Effects of mode of delivery and infant feeding on the risk of mother-to-child transmission of hepatitis C virus

Citation
Pa. Tovo et al., Effects of mode of delivery and infant feeding on the risk of mother-to-child transmission of hepatitis C virus, BR J OBST G, 108(4), 2001, pp. 371-377
Citations number
21
Language
INGLESE
art.tipo
Article
Categorie Soggetti
Reproductive Medicine","da verificare
Journal title
BRITISH JOURNAL OF OBSTETRICS AND GYNAECOLOGY
ISSN journal
1470-0328 → ACNP
Volume
108
Issue
4
Year of publication
2001
Pages
371 - 377
Database
ISI
SICI code
1470-0328(200104)108:4<371:EOMODA>2.0.ZU;2-5
Abstract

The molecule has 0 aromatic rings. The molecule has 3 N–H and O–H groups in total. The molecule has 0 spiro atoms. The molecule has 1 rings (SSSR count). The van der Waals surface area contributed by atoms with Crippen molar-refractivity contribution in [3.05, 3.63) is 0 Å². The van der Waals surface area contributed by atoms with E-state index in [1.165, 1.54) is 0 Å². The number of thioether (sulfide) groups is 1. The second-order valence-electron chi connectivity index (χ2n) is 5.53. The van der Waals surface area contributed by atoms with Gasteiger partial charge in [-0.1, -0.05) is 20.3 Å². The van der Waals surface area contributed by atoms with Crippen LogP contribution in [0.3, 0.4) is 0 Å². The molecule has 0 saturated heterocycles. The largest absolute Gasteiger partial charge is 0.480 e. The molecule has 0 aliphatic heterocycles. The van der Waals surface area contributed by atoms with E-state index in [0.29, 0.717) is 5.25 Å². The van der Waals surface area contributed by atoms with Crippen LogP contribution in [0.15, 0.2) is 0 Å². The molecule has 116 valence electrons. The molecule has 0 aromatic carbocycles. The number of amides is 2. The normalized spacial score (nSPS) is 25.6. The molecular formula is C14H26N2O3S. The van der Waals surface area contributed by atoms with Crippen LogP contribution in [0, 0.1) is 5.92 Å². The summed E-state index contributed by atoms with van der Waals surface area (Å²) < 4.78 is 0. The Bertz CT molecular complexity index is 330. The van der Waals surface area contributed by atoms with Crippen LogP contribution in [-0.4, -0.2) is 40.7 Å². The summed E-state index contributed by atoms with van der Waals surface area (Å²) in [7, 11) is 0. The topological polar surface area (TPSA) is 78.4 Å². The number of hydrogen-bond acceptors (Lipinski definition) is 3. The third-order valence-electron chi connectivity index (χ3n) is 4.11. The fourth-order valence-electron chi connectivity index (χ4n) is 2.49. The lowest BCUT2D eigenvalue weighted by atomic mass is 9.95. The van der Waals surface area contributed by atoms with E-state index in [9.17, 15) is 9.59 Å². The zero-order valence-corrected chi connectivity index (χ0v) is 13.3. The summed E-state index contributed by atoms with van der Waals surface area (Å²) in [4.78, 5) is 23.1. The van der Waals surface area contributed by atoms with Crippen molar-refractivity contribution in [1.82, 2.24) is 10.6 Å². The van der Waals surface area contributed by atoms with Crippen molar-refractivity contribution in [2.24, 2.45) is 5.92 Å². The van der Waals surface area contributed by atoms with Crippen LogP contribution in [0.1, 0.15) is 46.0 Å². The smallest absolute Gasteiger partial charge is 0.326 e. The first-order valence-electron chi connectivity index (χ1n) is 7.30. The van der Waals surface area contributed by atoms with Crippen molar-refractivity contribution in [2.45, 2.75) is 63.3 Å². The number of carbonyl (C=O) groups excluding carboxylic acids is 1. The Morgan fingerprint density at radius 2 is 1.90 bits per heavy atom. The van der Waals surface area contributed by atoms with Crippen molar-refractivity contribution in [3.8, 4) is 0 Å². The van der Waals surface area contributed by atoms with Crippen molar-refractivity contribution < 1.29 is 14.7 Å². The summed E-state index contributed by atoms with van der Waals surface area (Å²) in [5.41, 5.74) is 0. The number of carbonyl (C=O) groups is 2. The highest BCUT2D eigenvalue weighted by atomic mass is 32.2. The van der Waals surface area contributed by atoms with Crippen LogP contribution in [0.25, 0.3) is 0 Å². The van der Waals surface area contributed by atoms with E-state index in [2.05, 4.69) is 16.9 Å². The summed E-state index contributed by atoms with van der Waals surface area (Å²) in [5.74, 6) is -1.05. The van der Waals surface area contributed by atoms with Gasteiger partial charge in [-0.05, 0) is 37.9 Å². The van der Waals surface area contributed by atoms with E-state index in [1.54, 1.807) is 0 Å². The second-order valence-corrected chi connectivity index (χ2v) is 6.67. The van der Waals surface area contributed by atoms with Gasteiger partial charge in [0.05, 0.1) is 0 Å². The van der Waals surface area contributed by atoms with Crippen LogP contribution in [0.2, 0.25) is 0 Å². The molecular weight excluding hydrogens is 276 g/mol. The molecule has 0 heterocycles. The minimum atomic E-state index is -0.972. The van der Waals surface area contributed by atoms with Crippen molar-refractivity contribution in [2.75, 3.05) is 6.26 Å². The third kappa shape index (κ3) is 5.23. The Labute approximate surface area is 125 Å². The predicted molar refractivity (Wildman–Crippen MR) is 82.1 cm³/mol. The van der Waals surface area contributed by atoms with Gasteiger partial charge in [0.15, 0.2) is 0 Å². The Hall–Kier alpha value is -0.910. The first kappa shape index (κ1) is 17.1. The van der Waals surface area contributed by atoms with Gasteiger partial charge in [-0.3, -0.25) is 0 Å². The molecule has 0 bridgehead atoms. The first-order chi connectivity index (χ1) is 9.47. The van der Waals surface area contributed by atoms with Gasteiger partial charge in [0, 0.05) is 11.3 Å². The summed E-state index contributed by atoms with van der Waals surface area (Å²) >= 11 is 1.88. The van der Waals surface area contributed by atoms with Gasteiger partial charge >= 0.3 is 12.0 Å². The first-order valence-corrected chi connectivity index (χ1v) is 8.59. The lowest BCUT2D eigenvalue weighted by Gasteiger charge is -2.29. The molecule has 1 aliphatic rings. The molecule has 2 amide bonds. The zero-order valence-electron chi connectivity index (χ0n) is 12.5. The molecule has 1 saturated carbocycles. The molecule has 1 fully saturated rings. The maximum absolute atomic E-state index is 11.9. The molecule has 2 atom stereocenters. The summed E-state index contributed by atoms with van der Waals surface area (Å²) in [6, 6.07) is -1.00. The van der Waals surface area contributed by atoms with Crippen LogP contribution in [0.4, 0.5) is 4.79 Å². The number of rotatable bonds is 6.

Objective To investigate the effects of mode of delivery and infant feeding on the risk of mother-to-child transmission of hepatitis C virus. Design Pooled retrospective analysis of prospectively collected data. Sample Data on hepatitis C virus seropositive mothers and their children id entified around delivery were sent from 24 centres of the European Paediatr ic Hepatitis C Virus Network. Main outcome measures Hepatitis C virus infection status of children born t o hepatitis C virus infected women. Results A total of 1,474 hepatitis C virus infected women were identified, of whom 503 (35%) were co-infected with HIV. Go-infected women were more th an twice as likely to transmit hepatitis C virus to their children than wom en with hepatitis C virus infection alone. Overall 9.2% (136/1474) of child ren were hepatitis C virus infected. Among the women with hepatitis C virus infection-only, multivariate analyses did not show a significant effect of mode of delivery and breastfeeding: caesarean section is vaginal delivery OR = 1.17: p = 0.661 breastfed versus non-breastfed OR = 1.07, P = 0.83. Ho wever, HIV co-infected women delivered by caesarean section were 60% less l ikely to have an infected child than those delivered vaginally (OR 0.36, p = 0.01) and those who breastfed were about four times more likely to infect their children than those who did not (OR = 6.41, P = 0.03). HIV infected children were three to four times more likely also to be hepatitis C virus infected than children without HIV infection (crude OR = 3.76, 95% CI 1.89- 7.41). Conclusions These results do not support a recommendation of elective caesa rean section or avoidance of breastfeeding for women with hepatitis C virus infection only, but the case for HIV infected women under,going caesarean section delivery and avoiding breastfeeding is strengthened if they are als o hepatitis C virus infected.